Equifax, a massive US credit bureau, announced in 2017 that someone read their diary. The massive data breach affected 143 million Americans; names, birthdays, licenses, addresses, and Social Security numbers were stolen along with over 209,000 credit card numbers. Consumers were pissed, and the government was all ?!?! this is a fundamental threat to our nation’s economic security!?!? It wasn't great.
As part of a settlement with the Federal Trade Commission (FTC), Equifax offered free credit monitoring services or up to $125 to consumers impacted by the breach. But officials were quickly overwhelmed by the number of requests for the cash and, on Wednesday, the FTC said there were simply too many requests for everyone to receive anywhere near $125. Equifax set aside only $31 million for the cash payments, which means the large number of victims who chose that option over free credit monitoring will only end up getting "a small amount of money." Basically, the slice of the pie gets smaller every time someone submits a claim for the money.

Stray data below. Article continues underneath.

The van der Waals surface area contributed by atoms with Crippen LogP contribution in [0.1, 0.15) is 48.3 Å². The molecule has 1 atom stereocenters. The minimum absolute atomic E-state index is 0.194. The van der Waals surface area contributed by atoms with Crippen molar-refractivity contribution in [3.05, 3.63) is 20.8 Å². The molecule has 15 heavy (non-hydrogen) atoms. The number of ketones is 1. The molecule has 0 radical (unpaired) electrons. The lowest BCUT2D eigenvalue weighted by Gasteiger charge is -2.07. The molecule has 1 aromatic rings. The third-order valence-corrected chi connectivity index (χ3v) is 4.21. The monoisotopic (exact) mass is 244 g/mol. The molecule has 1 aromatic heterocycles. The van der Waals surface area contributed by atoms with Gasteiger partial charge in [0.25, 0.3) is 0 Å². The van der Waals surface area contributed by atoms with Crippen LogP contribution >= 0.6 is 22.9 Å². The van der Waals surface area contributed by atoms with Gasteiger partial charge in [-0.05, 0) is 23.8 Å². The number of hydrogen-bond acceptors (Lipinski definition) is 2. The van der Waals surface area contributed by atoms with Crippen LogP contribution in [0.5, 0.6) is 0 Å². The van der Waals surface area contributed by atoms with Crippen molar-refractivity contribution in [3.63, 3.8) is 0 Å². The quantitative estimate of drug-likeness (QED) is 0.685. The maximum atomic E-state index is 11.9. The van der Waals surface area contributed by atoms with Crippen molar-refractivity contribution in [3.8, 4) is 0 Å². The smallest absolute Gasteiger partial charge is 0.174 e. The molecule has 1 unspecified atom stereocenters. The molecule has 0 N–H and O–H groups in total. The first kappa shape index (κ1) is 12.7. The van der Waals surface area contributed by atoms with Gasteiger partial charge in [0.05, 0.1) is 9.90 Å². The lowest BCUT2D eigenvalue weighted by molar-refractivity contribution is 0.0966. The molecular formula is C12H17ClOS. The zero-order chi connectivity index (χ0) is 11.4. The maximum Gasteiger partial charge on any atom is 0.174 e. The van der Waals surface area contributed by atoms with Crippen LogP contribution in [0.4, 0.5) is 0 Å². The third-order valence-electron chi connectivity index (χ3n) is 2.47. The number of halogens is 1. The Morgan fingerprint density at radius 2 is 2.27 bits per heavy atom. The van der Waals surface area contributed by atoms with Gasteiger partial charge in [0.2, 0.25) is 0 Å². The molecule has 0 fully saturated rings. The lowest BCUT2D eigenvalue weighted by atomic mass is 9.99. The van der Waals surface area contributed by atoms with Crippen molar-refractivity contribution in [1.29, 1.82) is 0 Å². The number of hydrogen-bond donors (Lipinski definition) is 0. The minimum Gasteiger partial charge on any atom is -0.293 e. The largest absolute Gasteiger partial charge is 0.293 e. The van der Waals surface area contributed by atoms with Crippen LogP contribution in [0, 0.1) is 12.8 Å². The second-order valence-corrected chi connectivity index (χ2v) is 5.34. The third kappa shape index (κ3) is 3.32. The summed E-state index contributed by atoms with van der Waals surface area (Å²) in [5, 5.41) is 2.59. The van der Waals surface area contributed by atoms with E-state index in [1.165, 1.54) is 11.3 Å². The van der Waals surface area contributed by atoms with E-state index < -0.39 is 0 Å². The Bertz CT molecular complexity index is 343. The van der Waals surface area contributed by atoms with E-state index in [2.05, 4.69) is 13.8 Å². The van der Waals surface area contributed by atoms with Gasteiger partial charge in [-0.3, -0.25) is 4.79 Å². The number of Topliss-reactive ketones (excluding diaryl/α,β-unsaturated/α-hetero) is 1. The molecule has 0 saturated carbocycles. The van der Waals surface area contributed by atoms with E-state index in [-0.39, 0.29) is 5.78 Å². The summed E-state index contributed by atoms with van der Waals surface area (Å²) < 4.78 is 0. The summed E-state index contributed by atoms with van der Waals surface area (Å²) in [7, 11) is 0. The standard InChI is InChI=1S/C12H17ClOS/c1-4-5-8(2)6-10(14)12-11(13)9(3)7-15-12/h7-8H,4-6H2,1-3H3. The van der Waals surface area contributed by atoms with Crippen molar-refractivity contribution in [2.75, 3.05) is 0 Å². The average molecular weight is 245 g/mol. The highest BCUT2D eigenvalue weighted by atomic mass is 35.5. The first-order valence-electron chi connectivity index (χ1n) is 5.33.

That said, the FTC recommends that impacted people should take up the offer for free credit monitoring instead -- the bureaucratic equivalent to store credit as a refund.
Robert Schoshinski, assistant director of the FTC’s division of privacy and identity protection, said in a statement that people who take the money option will only get a little bit of cash, or "nowhere near the $125 they could have gotten if there hadn’t been such an enormous number of claims filed."
Schoshinski added that the free credit monitoring option is worth hundreds of dollars a year. And it’s actually a pretty good deal, though I’m sure many of us planned to forget the breach ever happened and live within our flawed cybersecurity system in ignorant bliss. With a fat, $125-filled wallet.